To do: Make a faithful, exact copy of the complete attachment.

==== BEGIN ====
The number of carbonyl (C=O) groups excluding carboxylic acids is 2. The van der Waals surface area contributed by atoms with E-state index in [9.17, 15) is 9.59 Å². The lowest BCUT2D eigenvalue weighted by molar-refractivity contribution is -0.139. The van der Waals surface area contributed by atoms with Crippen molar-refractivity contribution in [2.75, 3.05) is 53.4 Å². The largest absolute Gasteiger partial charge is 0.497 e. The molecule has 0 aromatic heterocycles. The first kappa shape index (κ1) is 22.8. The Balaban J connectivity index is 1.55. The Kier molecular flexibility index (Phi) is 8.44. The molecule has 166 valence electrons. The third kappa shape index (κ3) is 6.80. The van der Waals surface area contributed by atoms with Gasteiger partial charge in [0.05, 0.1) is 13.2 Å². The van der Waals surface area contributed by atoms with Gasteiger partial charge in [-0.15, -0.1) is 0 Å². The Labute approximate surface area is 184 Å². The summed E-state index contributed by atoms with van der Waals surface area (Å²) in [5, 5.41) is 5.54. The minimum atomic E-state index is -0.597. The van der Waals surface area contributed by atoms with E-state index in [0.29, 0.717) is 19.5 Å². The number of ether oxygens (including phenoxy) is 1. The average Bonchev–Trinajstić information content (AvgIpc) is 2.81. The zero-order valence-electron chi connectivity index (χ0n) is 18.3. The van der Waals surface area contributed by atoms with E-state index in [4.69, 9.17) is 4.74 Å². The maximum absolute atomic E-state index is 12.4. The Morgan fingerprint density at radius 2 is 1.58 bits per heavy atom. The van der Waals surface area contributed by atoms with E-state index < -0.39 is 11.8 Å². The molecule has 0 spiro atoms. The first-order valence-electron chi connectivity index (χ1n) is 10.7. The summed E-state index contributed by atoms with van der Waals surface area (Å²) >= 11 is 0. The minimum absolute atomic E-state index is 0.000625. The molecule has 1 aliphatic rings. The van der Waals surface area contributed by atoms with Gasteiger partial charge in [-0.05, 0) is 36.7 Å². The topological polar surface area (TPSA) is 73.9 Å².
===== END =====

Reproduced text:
The number of carbonyl (C=O) groups excluding carboxylic acids is 2. The van der Waals surface area contributed by atoms with E-state index in [9.17, 15) is 9.59 Å². The lowest BCUT2D eigenvalue weighted by molar-refractivity contribution is -0.139. The van der Waals surface area contributed by atoms with Crippen molar-refractivity contribution in [2.75, 3.05) is 53.4 Å². The largest absolute Gasteiger partial charge is 0.497 e. The molecule has 0 aromatic heterocycles. The first kappa shape index (κ1) is 22.8. The Balaban J connectivity index is 1.55. The Kier molecular flexibility index (Phi) is 8.44. The molecule has 166 valence electrons. The third kappa shape index (κ3) is 6.80. The van der Waals surface area contributed by atoms with Gasteiger partial charge in [0.05, 0.1) is 13.2 Å². The van der Waals surface area contributed by atoms with Gasteiger partial charge in [-0.15, -0.1) is 0 Å². The Labute approximate surface area is 184 Å². The summed E-state index contributed by atoms with van der Waals surface area (Å²) in [5, 5.41) is 5.54. The minimum atomic E-state index is -0.597. The van der Waals surface area contributed by atoms with E-state index in [0.29, 0.717) is 19.5 Å². The number of ether oxygens (including phenoxy) is 1. The average Bonchev–Trinajstić information content (AvgIpc) is 2.81. The zero-order valence-electron chi connectivity index (χ0n) is 18.3. The van der Waals surface area contributed by atoms with E-state index in [4.69, 9.17) is 4.74 Å². The maximum absolute atomic E-state index is 12.4. The Morgan fingerprint density at radius 2 is 1.58 bits per heavy atom. The van der Waals surface area contributed by atoms with E-state index < -0.39 is 11.8 Å². The molecule has 0 spiro atoms. The first-order valence-electron chi connectivity index (χ1n) is 10.7. The summed E-state index contributed by atoms with van der Waals surface area (Å²) >= 11 is 0. The minimum absolute atomic E-state index is 0.000625. The molecule has 1 aliphatic rings. The van der Waals surface area contributed by atoms with Gasteiger partial charge in [-0.05, 0) is 36.7 Å². The topological polar surface area (TPSA) is 73.9 Å².